Trademarks Cannot Be Too Similar To Others Advises Intellectual Property Lawyer Spotora

Trademarks are essential because they serve to identify the source of a particular service or goods.

But sometimes, there can be confusion – or the potential for confusion – in the marketplace. Trademark law is set up in part to prevent such occurrences from happening and many applications for trademarks are rejected each year if The United States Patent and Trademark Office believes that a proposed mark may infringe upon the rights of an existing mark or pending application.

What tests do courts use to determine a “likelihood of confusion”?

“The tests used are based on the Circuit Court involved and whether the trademark is Internet-based or otherwise,” said Anthony Spotora, a Los Angeles-based business and intellectual property lawyer. “Some of the most widely recognized tests, however, are the Du Pont Factors and the Sleekcraft Factors. These refer to specific court case rulings.”

What follows is a list of factors that courts may consider, though some factors may be given more weight than others. Also, trademark infringement issues are considered on a case-by-case basis. Trademarks don’t have to be exactly similar either – just confusingly similar.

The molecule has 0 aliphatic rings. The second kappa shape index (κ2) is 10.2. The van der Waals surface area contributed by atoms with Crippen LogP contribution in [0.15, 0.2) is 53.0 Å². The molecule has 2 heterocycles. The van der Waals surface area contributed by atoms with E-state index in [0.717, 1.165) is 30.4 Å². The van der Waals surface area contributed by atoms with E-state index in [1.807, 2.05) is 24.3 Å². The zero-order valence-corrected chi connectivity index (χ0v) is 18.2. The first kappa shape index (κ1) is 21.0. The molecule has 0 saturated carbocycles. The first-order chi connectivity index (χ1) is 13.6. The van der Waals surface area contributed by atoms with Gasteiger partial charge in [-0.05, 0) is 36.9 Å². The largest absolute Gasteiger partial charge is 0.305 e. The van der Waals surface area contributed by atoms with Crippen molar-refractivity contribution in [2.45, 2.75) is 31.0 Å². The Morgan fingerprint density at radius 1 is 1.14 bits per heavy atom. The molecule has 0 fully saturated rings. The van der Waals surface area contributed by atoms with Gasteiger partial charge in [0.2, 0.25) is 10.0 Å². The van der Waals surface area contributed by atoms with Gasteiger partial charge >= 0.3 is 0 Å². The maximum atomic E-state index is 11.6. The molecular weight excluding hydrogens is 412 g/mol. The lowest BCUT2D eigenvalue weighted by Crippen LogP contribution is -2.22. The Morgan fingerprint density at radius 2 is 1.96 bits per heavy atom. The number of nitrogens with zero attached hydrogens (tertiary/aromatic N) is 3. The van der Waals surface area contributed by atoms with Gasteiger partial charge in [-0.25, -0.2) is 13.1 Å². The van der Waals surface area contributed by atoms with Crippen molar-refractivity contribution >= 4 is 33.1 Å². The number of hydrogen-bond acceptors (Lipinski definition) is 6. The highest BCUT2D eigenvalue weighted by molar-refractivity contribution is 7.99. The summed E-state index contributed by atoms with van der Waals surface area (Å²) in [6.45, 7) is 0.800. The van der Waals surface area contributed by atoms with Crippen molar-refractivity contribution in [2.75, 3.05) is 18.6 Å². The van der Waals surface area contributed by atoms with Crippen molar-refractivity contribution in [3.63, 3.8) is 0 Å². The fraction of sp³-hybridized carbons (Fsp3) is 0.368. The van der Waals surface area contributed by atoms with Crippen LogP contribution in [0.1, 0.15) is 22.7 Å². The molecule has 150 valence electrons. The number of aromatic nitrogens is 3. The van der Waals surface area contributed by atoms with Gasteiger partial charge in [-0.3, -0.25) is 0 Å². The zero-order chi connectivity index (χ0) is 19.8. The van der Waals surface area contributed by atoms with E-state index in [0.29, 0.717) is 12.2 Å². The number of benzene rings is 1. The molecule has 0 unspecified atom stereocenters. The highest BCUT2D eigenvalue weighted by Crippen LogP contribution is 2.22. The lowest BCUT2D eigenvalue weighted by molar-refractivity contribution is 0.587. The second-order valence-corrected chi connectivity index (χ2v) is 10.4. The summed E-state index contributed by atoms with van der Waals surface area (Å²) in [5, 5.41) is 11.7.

Heading Off Problems Before They Occur

“A trademark is a sign or indicator that can include one or more of the following: a logo, a word or phrase and images,” Spotora said. How does one avoid potential trademark infringement problems when selecting a mark?

Common factors in testing for likelihood of confusion:

-Similarity of the two marks

-Whether or not the goods and services offered by the two parties are related or similar

-The strength of the marks

-Proof of actual confusion

-What channels each party markets their respective goods or services

-How customers are likely to purchase the goods or services

-Intent in selecting the mark

-Whether there might be expansion into other markets and how that might impact each party

If one is seeking to apply for a federally protected trademark and/or service mark and is unsure if his or her mark might infringe upon the rights of a registrant or common law rights holder, it would be wise to order a comprehensive trademark search report through an intellectual property lawyer and let him or her review the findings and advise on such.

An ounce of prevention is worth a pound of cure!

To learn more, visit

Tags: ,

This entry was posted on Tuesday, January 25th, 2011 at 7:13 pm and is filed under Uncategorized. You can follow any responses to this entry through the RSS 2.0 feed. Responses are currently closed, but you can trackback from your own site.

Comments are closed.